"America is the only country that went from barbarism to decadence without civilization in between." - Oscar Wilde.
Wikipedia defines decadence with ... well, you read it. To me, decadence is a nice description of the finer things in life, the ones that you can't or shouldn't do every day, but the experience of which adds a richness. We don't eat nightly at the finest restaurants, but there's some organic avocados and a recipe for guacamole. We don't have a case of Bordeaux in the cellar, but there's a nice Spanish Grenacha that will go well with the guac. There's a VW, not a Bugatti in the driveway and one turbo is enough. I am not, nor do I aspire to be, Paris Hilton or one of her friends.
Life is to be lived, to be experienced and savored. Over the last six months, I've spent far too much time wondering why my mother's death seemed so meaningless. I have visions of the end, but few from the good times. I do, however, remember taking her on the last Mother's day she had to Sullivan's, a steakhouse. She didn't really care for steakhouses and would never have gone had I not virtually required it. She dressed up a bit and if you didn't know the cancer was eating her away, you wouldn't have known it. She smiled. She ate the prime rib, rare, and never gave any indication that she was ill. Today nearly a year later, I know that it's that memory that will hold while the sight of her sliding away in her hospital bed will fade.
One special occasion is simply not enough. Birthdays and anniversaries don't happen often enough and every day is special. Is it decadent to have fresh avocados delivered to my home in the hopes that I can fashion some guacamole? Yes, yes it is. I'm still looking forward to trying that out. Decadent to spend a couple dollars extra to have the grass-fed, dry-aged steak or to drink the microbrew from my local tavern rather than the swill normally called beer? Yes, yes it is. Johnny Walker is good enough to drink and to enjoy, but a Macallan 18 is decadent enough to be needful. My MacBook Air is two pounds lighter than my old MacBook. Worth it? To me, yes.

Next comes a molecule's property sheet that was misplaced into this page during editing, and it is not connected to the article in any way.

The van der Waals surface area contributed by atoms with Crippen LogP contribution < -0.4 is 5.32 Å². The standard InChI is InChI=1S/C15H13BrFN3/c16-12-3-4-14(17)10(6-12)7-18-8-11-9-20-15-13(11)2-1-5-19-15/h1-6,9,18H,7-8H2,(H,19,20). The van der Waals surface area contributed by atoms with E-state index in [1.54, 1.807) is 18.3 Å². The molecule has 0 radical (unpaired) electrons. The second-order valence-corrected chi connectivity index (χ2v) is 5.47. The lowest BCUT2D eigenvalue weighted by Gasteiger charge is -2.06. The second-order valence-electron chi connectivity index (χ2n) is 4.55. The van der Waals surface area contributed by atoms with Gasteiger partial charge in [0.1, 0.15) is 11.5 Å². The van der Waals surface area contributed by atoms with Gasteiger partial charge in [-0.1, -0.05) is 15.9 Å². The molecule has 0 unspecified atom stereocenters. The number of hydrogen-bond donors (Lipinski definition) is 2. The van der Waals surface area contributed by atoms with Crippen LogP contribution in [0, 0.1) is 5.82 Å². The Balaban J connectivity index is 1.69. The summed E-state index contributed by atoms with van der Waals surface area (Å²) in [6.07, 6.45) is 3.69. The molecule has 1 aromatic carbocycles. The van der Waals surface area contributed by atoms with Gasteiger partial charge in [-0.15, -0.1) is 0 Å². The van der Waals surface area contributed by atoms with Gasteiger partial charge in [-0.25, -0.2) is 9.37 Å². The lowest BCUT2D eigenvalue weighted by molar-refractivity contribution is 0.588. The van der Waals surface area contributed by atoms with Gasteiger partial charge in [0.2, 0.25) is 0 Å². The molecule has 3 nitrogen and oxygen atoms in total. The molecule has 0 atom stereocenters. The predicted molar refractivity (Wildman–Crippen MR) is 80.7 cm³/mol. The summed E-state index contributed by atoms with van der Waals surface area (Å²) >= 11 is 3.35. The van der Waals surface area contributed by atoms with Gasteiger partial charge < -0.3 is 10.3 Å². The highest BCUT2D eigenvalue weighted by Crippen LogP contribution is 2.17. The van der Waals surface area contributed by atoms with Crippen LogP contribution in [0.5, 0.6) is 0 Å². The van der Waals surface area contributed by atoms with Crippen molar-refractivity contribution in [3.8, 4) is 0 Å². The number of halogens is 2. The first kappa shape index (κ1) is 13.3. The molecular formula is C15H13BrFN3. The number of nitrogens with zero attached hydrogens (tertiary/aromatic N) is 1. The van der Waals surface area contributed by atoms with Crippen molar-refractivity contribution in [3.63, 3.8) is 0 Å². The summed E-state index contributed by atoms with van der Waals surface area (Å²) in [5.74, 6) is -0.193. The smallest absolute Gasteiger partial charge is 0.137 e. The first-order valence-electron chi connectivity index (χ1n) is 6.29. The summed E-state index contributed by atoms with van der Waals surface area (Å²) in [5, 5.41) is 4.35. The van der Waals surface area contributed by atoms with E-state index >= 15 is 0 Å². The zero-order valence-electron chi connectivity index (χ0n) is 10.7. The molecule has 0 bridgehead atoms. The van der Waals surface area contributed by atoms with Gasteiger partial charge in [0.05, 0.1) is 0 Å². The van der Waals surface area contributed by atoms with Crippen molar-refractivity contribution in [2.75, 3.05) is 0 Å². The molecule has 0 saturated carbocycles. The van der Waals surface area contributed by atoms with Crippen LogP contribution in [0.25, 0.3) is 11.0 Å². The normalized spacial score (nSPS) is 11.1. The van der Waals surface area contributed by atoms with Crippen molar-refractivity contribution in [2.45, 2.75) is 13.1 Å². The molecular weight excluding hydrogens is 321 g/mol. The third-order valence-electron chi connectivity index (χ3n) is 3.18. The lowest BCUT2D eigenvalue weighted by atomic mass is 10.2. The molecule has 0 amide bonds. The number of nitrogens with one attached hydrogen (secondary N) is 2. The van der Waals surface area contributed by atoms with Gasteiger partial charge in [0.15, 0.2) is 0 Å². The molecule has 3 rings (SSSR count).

It's not about being the smartest or the richest, about the latest gadget or the newest trend. Decadence is about the experience. Crash Davis reminded Nook LaLoosh that he didn't need a quadraphone Blaupunkt, but there's nothing wrong with having it once you have the curveball. Your decadence might be leaping out of a plane, surfing in Hawaii, or finding out how a $4,000 hooker earns her pay. Mine isn't, but there's nothing inherently wrong with yours, aside from the questionable legality and moral issues of the last one. You might disagree on the feeling I get dropping the top and driving, of sliding the virtual switch on the iPhone, or of anything I find decadent, but it's the personal experience.
You might not like my cigar. You might see me sitting in the corner with a beer, watching the game and talking too loudly and rightly think me obnoxious, but just politely tell me to dial it back a bit; you deserve your own enjoyment too. Just don't tell me I'm wrong just because we have different ways of experiencing things. Simple decadence is not something to be looked down on. You can use whatever terms you want, have whatever experience you want, and find your own path to fulfillment. I'm not an ascetic and my inner Buddha hasn't expressed itself yet. I can't stand silence or even quiet. I will look on things with lust and admiration. I will smile at the pretty girl. I will have a cool bluesman nickname. I'll help the old lady across the street. I'll scalp tickets to get the good seats. I will tip well for good service and very well for great service. I will pay extra to taste the ham that only ate acorns. I will wear a Sea Island cotton shirt for no other reason than James Bond did. I can pronounce Balenciaga. I'll always ask for the free upgrade.
Napoleon Solo once said he had an "elegant air of decadence." I want people to say that about me, admiringly, not grudgingly. I will live the life my parents dreamed I would.